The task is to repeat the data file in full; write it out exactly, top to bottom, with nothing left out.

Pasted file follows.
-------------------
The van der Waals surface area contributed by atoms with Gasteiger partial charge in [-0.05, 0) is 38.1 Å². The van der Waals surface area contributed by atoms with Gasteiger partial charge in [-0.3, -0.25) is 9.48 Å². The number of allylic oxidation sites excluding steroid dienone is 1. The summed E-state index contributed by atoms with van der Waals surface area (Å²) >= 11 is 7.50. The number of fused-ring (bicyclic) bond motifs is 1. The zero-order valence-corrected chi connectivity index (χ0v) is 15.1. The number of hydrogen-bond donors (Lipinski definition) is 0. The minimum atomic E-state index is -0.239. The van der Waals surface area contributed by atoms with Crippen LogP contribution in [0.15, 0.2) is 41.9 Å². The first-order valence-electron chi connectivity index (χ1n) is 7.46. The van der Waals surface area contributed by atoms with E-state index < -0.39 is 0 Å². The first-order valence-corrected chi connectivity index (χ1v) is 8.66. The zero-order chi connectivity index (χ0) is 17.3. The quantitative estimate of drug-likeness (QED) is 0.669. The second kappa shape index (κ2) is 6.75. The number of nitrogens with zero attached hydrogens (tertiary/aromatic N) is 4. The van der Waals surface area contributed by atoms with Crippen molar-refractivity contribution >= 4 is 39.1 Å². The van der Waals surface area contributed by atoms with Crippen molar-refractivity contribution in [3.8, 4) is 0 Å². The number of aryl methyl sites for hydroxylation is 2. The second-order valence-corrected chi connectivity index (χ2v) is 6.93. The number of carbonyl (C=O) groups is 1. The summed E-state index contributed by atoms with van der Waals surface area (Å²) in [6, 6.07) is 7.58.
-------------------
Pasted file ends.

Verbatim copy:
The van der Waals surface area contributed by atoms with Gasteiger partial charge in [-0.05, 0) is 38.1 Å². The van der Waals surface area contributed by atoms with Gasteiger partial charge in [-0.3, -0.25) is 9.48 Å². The number of allylic oxidation sites excluding steroid dienone is 1. The summed E-state index contributed by atoms with van der Waals surface area (Å²) >= 11 is 7.50. The number of fused-ring (bicyclic) bond motifs is 1. The zero-order valence-corrected chi connectivity index (χ0v) is 15.1. The number of hydrogen-bond donors (Lipinski definition) is 0. The minimum atomic E-state index is -0.239. The van der Waals surface area contributed by atoms with Crippen LogP contribution in [0.15, 0.2) is 41.9 Å². The first-order valence-electron chi connectivity index (χ1n) is 7.46. The van der Waals surface area contributed by atoms with E-state index < -0.39 is 0 Å². The first-order valence-corrected chi connectivity index (χ1v) is 8.66. The zero-order chi connectivity index (χ0) is 17.3. The quantitative estimate of drug-likeness (QED) is 0.669. The second kappa shape index (κ2) is 6.75. The number of nitrogens with zero attached hydrogens (tertiary/aromatic N) is 4. The van der Waals surface area contributed by atoms with Crippen molar-refractivity contribution >= 4 is 39.1 Å². The van der Waals surface area contributed by atoms with Crippen molar-refractivity contribution in [3.8, 4) is 0 Å². The number of aryl methyl sites for hydroxylation is 2. The second-order valence-corrected chi connectivity index (χ2v) is 6.93. The number of carbonyl (C=O) groups is 1. The summed E-state index contributed by atoms with van der Waals surface area (Å²) in [6, 6.07) is 7.58.